There can be no doubt that within the contemporary Western condition, fear is the driving force behind the (re-) organization of the public and private space. Fear is a factor that, due to its destabilizing influence, is expelled and excluded from society. Yet the way in which we do this makes a meaningful discussion about the relationship between fear and space impossible. The issue of fear and space is currently approached in such a way that the solutions are becoming invisible, in size and in function. This leads to an age of permanent justification, control, recording and interpretation. Technological prostheses installed in strategic locations keep our collective and individual fear under control. Simultaneously, these are signals that indicate that thinking about architecture and urban planning has abandoned society.
I wrote the introduction essay for the “Fear & Space The view of young designers in the Netherlands”-publication. The full version of this essay can be found here.
Western society is being terrorized by fear. Whether concerning national security, road safety or the protection of public health, every form of risk is meant to be spread, accounted for or eradicated. The safety and security obsession is leaving behind ever more visible traces, especially in public space. Speed bumps, smoke-free zones and surveillance cameras serve a society where prevention is the order of the day.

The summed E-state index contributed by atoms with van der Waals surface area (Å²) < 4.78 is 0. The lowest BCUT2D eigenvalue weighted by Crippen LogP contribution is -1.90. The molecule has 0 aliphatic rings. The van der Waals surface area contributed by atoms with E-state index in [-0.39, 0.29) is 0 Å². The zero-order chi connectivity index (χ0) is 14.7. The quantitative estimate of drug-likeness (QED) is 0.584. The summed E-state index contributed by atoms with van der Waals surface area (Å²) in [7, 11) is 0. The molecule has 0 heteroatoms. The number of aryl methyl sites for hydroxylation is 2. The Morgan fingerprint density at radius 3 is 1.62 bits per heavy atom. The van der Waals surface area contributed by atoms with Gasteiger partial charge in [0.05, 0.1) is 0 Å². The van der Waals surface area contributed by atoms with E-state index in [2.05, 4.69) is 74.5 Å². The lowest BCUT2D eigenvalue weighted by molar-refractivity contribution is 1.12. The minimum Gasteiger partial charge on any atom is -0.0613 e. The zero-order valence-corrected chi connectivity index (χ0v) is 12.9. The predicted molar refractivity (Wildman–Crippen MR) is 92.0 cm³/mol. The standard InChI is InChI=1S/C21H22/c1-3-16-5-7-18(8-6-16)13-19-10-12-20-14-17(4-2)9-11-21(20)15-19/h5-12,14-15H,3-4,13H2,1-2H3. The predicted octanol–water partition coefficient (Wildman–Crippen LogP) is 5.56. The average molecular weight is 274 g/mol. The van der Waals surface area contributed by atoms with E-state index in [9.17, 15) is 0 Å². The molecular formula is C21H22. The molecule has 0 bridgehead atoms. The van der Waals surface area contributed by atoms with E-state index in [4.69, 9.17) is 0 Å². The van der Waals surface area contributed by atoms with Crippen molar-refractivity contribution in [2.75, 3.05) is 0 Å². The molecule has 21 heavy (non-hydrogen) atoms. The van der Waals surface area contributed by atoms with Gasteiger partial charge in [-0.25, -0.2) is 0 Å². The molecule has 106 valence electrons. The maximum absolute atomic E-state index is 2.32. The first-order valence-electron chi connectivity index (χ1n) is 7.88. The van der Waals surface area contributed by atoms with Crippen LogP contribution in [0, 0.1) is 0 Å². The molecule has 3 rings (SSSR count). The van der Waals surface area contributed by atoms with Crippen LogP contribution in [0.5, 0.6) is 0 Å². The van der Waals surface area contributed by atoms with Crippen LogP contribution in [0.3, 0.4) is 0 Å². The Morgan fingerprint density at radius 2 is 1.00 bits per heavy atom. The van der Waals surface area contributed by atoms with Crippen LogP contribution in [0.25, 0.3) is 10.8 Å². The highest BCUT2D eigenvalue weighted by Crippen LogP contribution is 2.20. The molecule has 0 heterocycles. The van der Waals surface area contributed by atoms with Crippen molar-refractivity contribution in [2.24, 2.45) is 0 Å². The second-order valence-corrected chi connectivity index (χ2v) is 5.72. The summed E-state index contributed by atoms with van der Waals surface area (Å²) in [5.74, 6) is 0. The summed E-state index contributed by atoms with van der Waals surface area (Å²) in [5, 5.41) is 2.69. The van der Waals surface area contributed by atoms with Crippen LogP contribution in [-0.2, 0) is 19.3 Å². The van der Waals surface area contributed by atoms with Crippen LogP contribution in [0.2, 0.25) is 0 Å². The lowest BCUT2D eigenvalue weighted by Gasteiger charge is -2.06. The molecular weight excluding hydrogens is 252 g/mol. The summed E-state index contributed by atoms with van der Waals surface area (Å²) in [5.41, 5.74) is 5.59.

This second book in the Group Portraits series – a collaboration between the Netherlands Architecture Fund and the Netherlands Foundation for Visual Arts, Design and Architecture (Fonds BKVB) – once again brings together four groups of young and talented designers around a highly topical theme. As a sequel to the successful City Branding book, this publication explores the various aspects of fear and prevention and considers the impact on contemporary urban space in four chapters. All the stops are pulled out: text, photography, research and design alternate in a thought-provoking sequence.
Fear & Space The view of young designers in the Netherlands
Urban Affairs (eds.), Untitled, Mr Smith, DUS, Shine 5.0, Bert de Muynck, Marc Pimlott, Jacob Voorthuis, Benjamin Barber, Joshua Karant, Moritz Küng
Design: Stout/Kramer, Illustrated (colour and b/w), Paperback, sewn, 160 pages, Size: 17 x 24 cm
Text in Dutch and English, ISBN 90-5662-422-9, € 30.00
With the support of the Netherlands Architecture Fund and the Netherlands Foundation for Visual Arts, Design and Architecture (Fonds BKVB)
NAi Publishers [now nai010]
Group Portraits 2004